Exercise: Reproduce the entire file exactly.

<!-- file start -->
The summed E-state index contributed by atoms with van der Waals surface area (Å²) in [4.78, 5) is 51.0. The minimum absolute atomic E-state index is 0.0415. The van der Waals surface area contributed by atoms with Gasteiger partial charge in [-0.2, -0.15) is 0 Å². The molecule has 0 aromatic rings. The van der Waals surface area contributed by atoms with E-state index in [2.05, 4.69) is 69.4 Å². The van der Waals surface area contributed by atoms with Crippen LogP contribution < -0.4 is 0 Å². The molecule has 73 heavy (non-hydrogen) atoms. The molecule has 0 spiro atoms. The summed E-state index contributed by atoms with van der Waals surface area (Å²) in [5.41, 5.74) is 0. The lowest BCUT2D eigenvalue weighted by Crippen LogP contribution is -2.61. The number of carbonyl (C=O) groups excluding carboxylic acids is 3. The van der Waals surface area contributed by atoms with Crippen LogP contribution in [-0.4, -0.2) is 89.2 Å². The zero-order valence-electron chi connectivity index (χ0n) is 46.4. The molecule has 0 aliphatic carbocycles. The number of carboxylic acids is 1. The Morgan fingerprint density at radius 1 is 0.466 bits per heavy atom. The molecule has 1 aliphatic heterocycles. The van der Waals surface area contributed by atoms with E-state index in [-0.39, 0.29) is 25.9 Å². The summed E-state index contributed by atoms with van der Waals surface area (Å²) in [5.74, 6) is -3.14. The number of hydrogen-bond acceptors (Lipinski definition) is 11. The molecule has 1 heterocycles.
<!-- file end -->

The summed E-state index contributed by atoms with van der Waals surface area (Å²) in [4.78, 5) is 51.0. The minimum absolute atomic E-state index is 0.0415. The van der Waals surface area contributed by atoms with Gasteiger partial charge in [-0.2, -0.15) is 0 Å². The molecule has 0 aromatic rings. The van der Waals surface area contributed by atoms with E-state index in [2.05, 4.69) is 69.4 Å². The van der Waals surface area contributed by atoms with Crippen LogP contribution < -0.4 is 0 Å². The molecule has 73 heavy (non-hydrogen) atoms. The molecule has 0 spiro atoms. The summed E-state index contributed by atoms with van der Waals surface area (Å²) in [5.41, 5.74) is 0. The lowest BCUT2D eigenvalue weighted by Crippen LogP contribution is -2.61. The number of carbonyl (C=O) groups excluding carboxylic acids is 3. The van der Waals surface area contributed by atoms with Crippen LogP contribution in [-0.4, -0.2) is 89.2 Å². The zero-order valence-electron chi connectivity index (χ0n) is 46.4. The molecule has 0 aliphatic carbocycles. The number of carboxylic acids is 1. The Morgan fingerprint density at radius 1 is 0.466 bits per heavy atom. The molecule has 1 aliphatic heterocycles. The van der Waals surface area contributed by atoms with E-state index in [-0.39, 0.29) is 25.9 Å². The summed E-state index contributed by atoms with van der Waals surface area (Å²) in [5.74, 6) is -3.14. The number of hydrogen-bond acceptors (Lipinski definition) is 11. The molecule has 1 heterocycles.